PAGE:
A Sad Day for Ontario Drivers
The release of the 2015 Ontario Budget by the Liberals seeks a dramatic and unprecedented cut in auto insurance coverage for Ontario drivers. Most of the media reporting and politicking on the past 18 months has focused on a 15% rate cut for drivers. The rate cuts are now being leveraged as a reason for cutting benefits by far more than that 15%. And worse, the benefits to be cut are those for the injured accident victims who need it most, those who are paralyzed or have traumatic brain injuries.
Under the proposed changes, a young man or woman with a spinal cord injury from a car accident will see their coverage cut in half, likely meaning that they will not get the care they need, the support they need and likely losing the opportunity to contribute to society rather becoming a burden to the government.
Consider a 20 year old university student, hit by a car while crossing at a cross walk and sustaining a spinal cord injury. She is now brain injured and wheel-chair bound for her life, needs accessible housing and assistance throughout the day as she cannot live independently and is not able to return to school or work. Under the current insurance regime she would have access to $1million of medical benefits and $1 million of attendant care assistance to last her lifetime. She will also get an income supplement called a non-earner benefit worth hundreds of thousands of dollars in her lifetime.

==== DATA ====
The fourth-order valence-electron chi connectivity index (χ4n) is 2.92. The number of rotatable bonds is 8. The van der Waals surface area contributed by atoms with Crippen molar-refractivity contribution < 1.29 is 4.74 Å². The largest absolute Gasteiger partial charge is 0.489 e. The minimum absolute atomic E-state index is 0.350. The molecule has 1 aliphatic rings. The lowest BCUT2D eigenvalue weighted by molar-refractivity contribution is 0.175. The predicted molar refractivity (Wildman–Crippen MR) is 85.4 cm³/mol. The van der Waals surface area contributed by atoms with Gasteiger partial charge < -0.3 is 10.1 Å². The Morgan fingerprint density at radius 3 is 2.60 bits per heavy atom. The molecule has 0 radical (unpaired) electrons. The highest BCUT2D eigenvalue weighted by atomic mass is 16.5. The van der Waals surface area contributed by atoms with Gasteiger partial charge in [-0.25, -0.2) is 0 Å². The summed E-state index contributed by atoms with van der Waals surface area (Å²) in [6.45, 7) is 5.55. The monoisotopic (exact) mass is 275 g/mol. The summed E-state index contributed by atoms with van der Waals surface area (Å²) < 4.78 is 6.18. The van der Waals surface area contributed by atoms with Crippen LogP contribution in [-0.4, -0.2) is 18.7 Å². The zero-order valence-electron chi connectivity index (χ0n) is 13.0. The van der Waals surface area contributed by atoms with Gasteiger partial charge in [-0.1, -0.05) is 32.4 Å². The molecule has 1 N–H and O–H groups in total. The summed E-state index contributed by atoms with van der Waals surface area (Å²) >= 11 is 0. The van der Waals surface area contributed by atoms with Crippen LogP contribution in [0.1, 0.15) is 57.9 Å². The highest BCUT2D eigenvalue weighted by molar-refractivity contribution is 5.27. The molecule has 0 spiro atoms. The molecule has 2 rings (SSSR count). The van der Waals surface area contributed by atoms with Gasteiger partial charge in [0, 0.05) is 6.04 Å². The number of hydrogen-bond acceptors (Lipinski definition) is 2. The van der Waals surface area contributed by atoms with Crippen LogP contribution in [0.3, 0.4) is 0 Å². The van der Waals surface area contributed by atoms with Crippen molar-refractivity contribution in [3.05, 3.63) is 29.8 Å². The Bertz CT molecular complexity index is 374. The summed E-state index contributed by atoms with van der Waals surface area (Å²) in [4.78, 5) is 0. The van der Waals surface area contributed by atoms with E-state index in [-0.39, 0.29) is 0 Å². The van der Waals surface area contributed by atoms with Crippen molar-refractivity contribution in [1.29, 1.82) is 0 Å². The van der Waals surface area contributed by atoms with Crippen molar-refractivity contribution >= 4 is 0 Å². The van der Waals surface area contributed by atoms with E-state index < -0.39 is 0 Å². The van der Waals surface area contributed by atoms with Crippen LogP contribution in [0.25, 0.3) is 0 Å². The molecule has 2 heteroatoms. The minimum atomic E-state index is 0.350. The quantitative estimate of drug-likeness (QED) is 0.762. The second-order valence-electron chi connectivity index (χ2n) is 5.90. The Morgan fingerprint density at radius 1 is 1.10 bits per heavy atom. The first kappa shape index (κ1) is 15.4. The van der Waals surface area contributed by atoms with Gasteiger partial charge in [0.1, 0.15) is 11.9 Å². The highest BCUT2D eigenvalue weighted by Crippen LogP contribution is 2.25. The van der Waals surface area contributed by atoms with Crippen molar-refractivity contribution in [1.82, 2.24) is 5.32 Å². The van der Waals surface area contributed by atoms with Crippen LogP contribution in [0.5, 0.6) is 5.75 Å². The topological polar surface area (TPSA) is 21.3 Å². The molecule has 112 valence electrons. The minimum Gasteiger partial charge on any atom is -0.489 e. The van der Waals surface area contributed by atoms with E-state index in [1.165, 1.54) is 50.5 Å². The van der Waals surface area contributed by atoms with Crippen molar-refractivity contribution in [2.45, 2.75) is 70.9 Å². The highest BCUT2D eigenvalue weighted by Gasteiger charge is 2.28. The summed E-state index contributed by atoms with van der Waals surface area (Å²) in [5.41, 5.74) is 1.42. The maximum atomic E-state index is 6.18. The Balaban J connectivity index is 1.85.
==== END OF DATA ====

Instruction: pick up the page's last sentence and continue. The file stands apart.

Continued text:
Under the new changes, her benefits will be cut in half and the income supplement will end after only two years. She will not get the care she needs and will almost certainly become a burden on the social safety net.
Coverage for most accident benefits claims for therapy and treatment was reduced in 2010 from $100,000 to $50,000. These changes further reduce this coverage which when combined with attendant care benefits totaled $86,000 and will now be only $65,000.
When you consider that the average savings targeted on a $1300 a year policy is less than $200, the drop in coverage is wholly disproportionate to the premium cost. These changes do nothing but further the slogan “money for nothing”.
It’s time for the government to stand up for Ontario motorist against big insurance companies and protect their benefits coverage, not focus on limited premium savings.
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